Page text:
It’s about more than marriage equality – major parties talk LGBTI rights this election

This election marriage equality has received an unprecedented level of coverage. However lesbian, gay, bisexual, transgender and intersex (LGBTI) rights are broader than simply marriage equality. LGBTI groups have conducted a national survey and hosted an election forum to find out where the major parties stand on key policy issues affecting lesbian, gay, bisexual, transgender and intersex people.

The national survey covers a range of issues across 12 topic and includes 42 questions. Pleasingly, all three parties showed support for LGBTI health and well-being, improved data collection, recognising and supporting LGBTI families and active engagement on human rights abuses against LGBTI people internationally. The survey was followed by an LGBTI election forum on 31 August 2013 where the community was able to probe deeper on issues of concern.

The community forum featured Attorney-General Mark Dreyfus QC (ALP), Deputy Leader Adam Bandt MP (Australian Greens), and member for Higgins Kelly O’Dwyer MP (LNP) who, with the help of comedian moderator Toby Halligan, were grilled by a panel of community representatives including the HRLC’s Anna Brown (Convener, Victorian Gay & Lesbian Rights Lobby), Sally Goldner (Transgender Victoria), Tony Briffa (Organisation Intersex International Australia) and Corey Irlam.
Issues raised at the forum ranged from marriage equality to surgery on intersex infants and access to Medicare benefits for surgeries for transgender people. Adam Bandt raised his concerns about the impact of gay-conversation therapy and discrimination by religious organisations in his opening remarks whereas the other representatives focussed on their parties’ respective track records in repealing and reforming laws to end criminalisation and discrimination against LGBTI people.

The Coalition’s response to the election survey, while largely positive, contained significant gaps on important policy issues. Thankfully, Kelly O’Dwyer was able to address at least one of these and confirm that the Coalition’s paid parental leave scheme would be equally available to same-sex couples. However, the Coalition also needs to commit ensuring they will not roll back achievements like the national LGBTI ageing and aged care strategy or making LGBTI rights a core part of Australian foreign policy.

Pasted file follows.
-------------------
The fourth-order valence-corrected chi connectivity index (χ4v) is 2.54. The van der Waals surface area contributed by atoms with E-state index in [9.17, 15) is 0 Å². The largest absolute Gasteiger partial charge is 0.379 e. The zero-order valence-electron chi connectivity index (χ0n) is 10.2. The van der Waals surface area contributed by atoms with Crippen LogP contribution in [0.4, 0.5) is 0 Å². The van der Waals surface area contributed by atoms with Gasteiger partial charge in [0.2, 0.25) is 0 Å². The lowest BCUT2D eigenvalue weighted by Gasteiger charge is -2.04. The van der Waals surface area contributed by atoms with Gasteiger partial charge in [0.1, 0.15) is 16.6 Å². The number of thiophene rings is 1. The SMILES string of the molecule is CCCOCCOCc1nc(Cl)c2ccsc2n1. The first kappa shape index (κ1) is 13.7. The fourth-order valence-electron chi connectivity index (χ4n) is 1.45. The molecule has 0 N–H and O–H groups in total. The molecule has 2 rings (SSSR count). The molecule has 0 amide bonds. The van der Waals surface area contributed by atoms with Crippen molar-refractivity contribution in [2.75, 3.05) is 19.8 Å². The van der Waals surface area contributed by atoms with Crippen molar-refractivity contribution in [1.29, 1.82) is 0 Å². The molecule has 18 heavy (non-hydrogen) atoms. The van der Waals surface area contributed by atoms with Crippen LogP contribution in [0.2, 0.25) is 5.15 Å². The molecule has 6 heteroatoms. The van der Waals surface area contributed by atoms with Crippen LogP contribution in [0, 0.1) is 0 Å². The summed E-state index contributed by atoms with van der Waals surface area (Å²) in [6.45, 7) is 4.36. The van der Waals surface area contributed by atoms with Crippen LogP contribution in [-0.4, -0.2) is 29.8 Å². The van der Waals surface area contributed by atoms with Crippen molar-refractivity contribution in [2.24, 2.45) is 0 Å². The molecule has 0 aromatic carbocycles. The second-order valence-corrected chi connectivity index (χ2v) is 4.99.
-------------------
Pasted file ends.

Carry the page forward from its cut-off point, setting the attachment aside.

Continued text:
More promisingly, the Coalition has said it will retain the Federal Government’s new ‘Sex and Gender Recognition Guidelines’. These guidelines ensure transgender, intersex and gender diverse people are treated respectfully and sensitively by government departments. The ALP has gone further to say it will take a “strong” leadership role to encourage states and territories to reform laws and policies on documentation including birth certificates. The ALP has also committed to taking a leadership role on adoption reform at the State and Territory level. This would be a very welcome step for Victoria where our current adoption laws explicitly discriminate against same-sex couples.

There was a pleasing level of cross-party support for anti-discrimination protections but, not surprisingly, the Greens went further to support the removal of blanket exemptions that permit religious organisations to discriminate on the basis of sexual orientation and gender identity. The Greens were also the only party to support much needed funding for the Australian Human Rights Commission and a Commissioner to promote LGBTI rights.

While it was pleasing that each of party representatives at the forum individually support marriage equality, official party positions differ when it comes to ruling out civil unions and the question of a conscience vote and way forward. Both the Greens and the ALP have explicitly stated their opposition to civil unions, whereas various Coalition MPs have implied that civil unions are a necessary first step or more achievable. While Kevin Rudd’s commitment to introduce a marriage equality bill in the first 100 days of parliament clearly distinguishes the ALP from the Coalition, concerns were raised with Mark Dreyfus about the ALP’s track record of rushing failed votes. Mark Dreyfus confirmed that the 100 day commitment referred to the “introduction” rather than “passage” of legislation and emphasised the importance of building cross-party support before any vote.

ABC Journalist Jeff Waters was present and raised the issue of the treatment of gay refugees under the Government’s PNG solution, where homosexual conduct is punishable by up to 14 years jail. Mark Dreyfus said it was a “matter for PNG” but that the Government was working with PNG to make sure that conditions are available that respect the rights of everyone who is transferred there from Australia.

For more information including the complete survey results and assessment visit

To watch coverage of the LGBTI 2013 election forum on ABC news visit:

For the audio recording of the LGBTI 2013 election forum visit